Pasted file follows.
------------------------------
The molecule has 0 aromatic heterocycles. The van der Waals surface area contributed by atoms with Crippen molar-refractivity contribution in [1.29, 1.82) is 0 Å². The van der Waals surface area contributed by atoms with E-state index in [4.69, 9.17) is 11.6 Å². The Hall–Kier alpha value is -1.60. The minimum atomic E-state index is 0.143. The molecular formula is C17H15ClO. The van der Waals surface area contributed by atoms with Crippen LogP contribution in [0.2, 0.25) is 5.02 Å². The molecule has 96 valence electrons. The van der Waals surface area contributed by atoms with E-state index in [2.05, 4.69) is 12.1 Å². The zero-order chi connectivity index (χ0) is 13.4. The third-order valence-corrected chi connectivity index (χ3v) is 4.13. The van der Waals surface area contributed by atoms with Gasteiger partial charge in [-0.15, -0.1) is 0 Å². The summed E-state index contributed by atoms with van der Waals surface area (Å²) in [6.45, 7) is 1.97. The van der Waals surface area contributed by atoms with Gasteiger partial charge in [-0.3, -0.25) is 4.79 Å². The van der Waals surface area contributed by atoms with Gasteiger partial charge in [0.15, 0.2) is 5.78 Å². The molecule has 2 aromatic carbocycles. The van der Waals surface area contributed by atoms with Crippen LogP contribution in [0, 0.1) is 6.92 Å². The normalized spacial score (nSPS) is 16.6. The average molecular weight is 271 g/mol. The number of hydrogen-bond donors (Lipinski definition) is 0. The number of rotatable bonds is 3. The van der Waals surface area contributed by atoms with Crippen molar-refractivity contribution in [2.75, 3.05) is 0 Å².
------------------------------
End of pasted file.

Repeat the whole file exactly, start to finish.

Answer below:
The molecule has 0 aromatic heterocycles. The van der Waals surface area contributed by atoms with Crippen molar-refractivity contribution in [1.29, 1.82) is 0 Å². The van der Waals surface area contributed by atoms with E-state index in [4.69, 9.17) is 11.6 Å². The Hall–Kier alpha value is -1.60. The minimum atomic E-state index is 0.143. The molecular formula is C17H15ClO. The van der Waals surface area contributed by atoms with Crippen LogP contribution in [0.2, 0.25) is 5.02 Å². The molecule has 96 valence electrons. The van der Waals surface area contributed by atoms with E-state index in [2.05, 4.69) is 12.1 Å². The zero-order chi connectivity index (χ0) is 13.4. The third-order valence-corrected chi connectivity index (χ3v) is 4.13. The van der Waals surface area contributed by atoms with Gasteiger partial charge in [-0.15, -0.1) is 0 Å². The summed E-state index contributed by atoms with van der Waals surface area (Å²) in [6.45, 7) is 1.97. The van der Waals surface area contributed by atoms with Gasteiger partial charge in [-0.3, -0.25) is 4.79 Å². The van der Waals surface area contributed by atoms with Gasteiger partial charge in [0.15, 0.2) is 5.78 Å². The molecule has 2 aromatic carbocycles. The van der Waals surface area contributed by atoms with Crippen LogP contribution in [0, 0.1) is 6.92 Å². The normalized spacial score (nSPS) is 16.6. The average molecular weight is 271 g/mol. The number of hydrogen-bond donors (Lipinski definition) is 0. The number of rotatable bonds is 3. The van der Waals surface area contributed by atoms with Crippen molar-refractivity contribution in [2.75, 3.05) is 0 Å².